(Bloomberg) -- The financial arm of General Motors Co. joined a rush of borrowers selling high-grade debt Monday ahead of a seasonal late-December slowdown after signing a term loan agreement last week.
The automaker is selling $3 billion of notes in two parts, according to a person with knowledge of the matter. The longest portion of the offering, a 10-year security, will yield 1.85 percentage point over Treasuries, said the person, who asked not to be identified as the details are private, after initial talks of 2.1 percentage points.
The debt sale started with a five-year floating rate note as well, which is rare as most mature in three years or less. However, the tranche was later dropped. A representative for the company declined to comment.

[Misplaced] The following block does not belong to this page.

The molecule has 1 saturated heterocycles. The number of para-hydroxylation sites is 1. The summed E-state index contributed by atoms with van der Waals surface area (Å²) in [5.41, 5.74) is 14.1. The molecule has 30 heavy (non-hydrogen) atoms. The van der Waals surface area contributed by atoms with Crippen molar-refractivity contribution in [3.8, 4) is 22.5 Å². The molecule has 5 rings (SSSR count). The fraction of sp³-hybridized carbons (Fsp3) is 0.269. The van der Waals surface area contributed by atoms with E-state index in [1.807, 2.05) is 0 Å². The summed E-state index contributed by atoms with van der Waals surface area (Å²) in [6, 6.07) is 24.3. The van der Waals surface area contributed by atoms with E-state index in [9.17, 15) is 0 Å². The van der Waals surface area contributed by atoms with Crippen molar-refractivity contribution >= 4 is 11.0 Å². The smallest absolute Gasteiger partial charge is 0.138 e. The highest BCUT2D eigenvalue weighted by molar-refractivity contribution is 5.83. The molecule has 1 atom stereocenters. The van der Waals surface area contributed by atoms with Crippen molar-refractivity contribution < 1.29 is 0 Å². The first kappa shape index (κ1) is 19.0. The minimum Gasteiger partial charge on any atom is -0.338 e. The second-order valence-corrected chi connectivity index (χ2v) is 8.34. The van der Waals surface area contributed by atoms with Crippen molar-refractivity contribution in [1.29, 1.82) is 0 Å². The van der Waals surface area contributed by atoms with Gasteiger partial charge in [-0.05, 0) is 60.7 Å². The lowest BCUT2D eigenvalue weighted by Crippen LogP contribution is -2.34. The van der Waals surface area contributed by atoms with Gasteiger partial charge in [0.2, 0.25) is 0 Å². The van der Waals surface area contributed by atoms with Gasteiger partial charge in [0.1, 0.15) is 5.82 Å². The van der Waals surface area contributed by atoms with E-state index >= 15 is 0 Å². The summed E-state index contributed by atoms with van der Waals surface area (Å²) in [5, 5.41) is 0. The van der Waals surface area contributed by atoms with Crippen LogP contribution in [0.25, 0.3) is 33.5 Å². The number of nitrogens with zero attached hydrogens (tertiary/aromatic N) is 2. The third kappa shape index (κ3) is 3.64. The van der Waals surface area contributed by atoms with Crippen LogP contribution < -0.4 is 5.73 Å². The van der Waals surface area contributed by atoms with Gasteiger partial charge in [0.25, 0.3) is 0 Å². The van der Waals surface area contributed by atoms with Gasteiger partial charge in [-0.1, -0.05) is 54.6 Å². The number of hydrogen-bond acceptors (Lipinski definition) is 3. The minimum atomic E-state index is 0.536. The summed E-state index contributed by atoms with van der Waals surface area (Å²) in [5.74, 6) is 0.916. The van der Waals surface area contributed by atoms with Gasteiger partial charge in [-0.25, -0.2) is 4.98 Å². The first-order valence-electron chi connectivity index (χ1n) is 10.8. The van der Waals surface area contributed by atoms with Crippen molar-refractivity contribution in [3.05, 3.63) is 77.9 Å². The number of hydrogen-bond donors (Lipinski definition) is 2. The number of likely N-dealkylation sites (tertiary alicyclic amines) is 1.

The offering comes after GM last week inked an agreement that allows it to borrow from four term loans that can’t exceed the amount of $3 billion, according to a filing. The same day, GM announced its biggest-ever stock buyback plan — $10 billion in total — as Chief Executive Officer Mary Barra promised better days are ahead. GM also boosted its dividend 33% and reinstated earnings guidance after accounting for costs of its new labor contract.
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JPMorgan Chase & Co., Lloyds Banking Group, Mizuho Financial Group, Royal Bank of Canada, Sumitomo Mitsui Banking Corp., and Societe Generale are leading the bond sale, the person said.
GM joins a flurry of issuers Monday, including Wells Fargo & Co. and Toronto-Dominion Bank, as at least seven borrowers rush to access a relatively attractive funding environment before the usual holiday lull sets in later in December. Dealers estimate $30 billion to $35 billion of new bond sales, with most coming in the first two weeks of the month.
(Updates with size and pricing margin in the second paragraph and dropping of a tranche in the third paragraph.)
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